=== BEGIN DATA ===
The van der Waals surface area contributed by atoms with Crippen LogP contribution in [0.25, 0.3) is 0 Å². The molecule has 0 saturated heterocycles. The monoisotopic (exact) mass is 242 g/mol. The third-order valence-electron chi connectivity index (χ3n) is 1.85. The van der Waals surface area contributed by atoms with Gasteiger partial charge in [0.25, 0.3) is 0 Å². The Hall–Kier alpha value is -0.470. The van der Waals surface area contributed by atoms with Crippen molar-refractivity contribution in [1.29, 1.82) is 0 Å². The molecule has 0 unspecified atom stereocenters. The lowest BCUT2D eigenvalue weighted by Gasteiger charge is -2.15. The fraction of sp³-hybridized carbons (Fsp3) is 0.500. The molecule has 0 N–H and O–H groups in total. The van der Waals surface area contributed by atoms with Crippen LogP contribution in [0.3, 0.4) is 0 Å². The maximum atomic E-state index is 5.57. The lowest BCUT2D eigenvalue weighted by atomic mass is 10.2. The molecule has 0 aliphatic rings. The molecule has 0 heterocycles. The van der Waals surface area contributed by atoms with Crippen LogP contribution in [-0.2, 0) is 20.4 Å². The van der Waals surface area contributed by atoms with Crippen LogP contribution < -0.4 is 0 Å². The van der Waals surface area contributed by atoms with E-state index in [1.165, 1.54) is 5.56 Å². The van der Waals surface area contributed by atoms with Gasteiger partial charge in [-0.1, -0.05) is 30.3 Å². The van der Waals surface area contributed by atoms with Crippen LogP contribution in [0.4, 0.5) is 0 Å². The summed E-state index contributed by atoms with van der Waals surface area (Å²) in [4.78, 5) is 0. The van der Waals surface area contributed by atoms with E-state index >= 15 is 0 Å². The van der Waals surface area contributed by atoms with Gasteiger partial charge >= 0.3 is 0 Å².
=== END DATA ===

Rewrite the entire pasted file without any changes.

The van der Waals surface area contributed by atoms with Crippen LogP contribution in [0.25, 0.3) is 0 Å². The molecule has 0 saturated heterocycles. The monoisotopic (exact) mass is 242 g/mol. The third-order valence-electron chi connectivity index (χ3n) is 1.85. The van der Waals surface area contributed by atoms with Gasteiger partial charge in [0.25, 0.3) is 0 Å². The Hall–Kier alpha value is -0.470. The van der Waals surface area contributed by atoms with Crippen molar-refractivity contribution in [1.29, 1.82) is 0 Å². The molecule has 0 unspecified atom stereocenters. The lowest BCUT2D eigenvalue weighted by Gasteiger charge is -2.15. The fraction of sp³-hybridized carbons (Fsp3) is 0.500. The molecule has 0 N–H and O–H groups in total. The van der Waals surface area contributed by atoms with Crippen LogP contribution in [0.3, 0.4) is 0 Å². The maximum atomic E-state index is 5.57. The lowest BCUT2D eigenvalue weighted by atomic mass is 10.2. The molecule has 0 aliphatic rings. The molecule has 0 heterocycles. The van der Waals surface area contributed by atoms with Crippen LogP contribution in [-0.2, 0) is 20.4 Å². The van der Waals surface area contributed by atoms with Crippen LogP contribution < -0.4 is 0 Å². The van der Waals surface area contributed by atoms with E-state index in [1.165, 1.54) is 5.56 Å². The van der Waals surface area contributed by atoms with Gasteiger partial charge in [-0.1, -0.05) is 30.3 Å². The van der Waals surface area contributed by atoms with Crippen LogP contribution in [0.4, 0.5) is 0 Å². The summed E-state index contributed by atoms with van der Waals surface area (Å²) in [4.78, 5) is 0. The van der Waals surface area contributed by atoms with E-state index >= 15 is 0 Å². The van der Waals surface area contributed by atoms with Gasteiger partial charge >= 0.3 is 0 Å².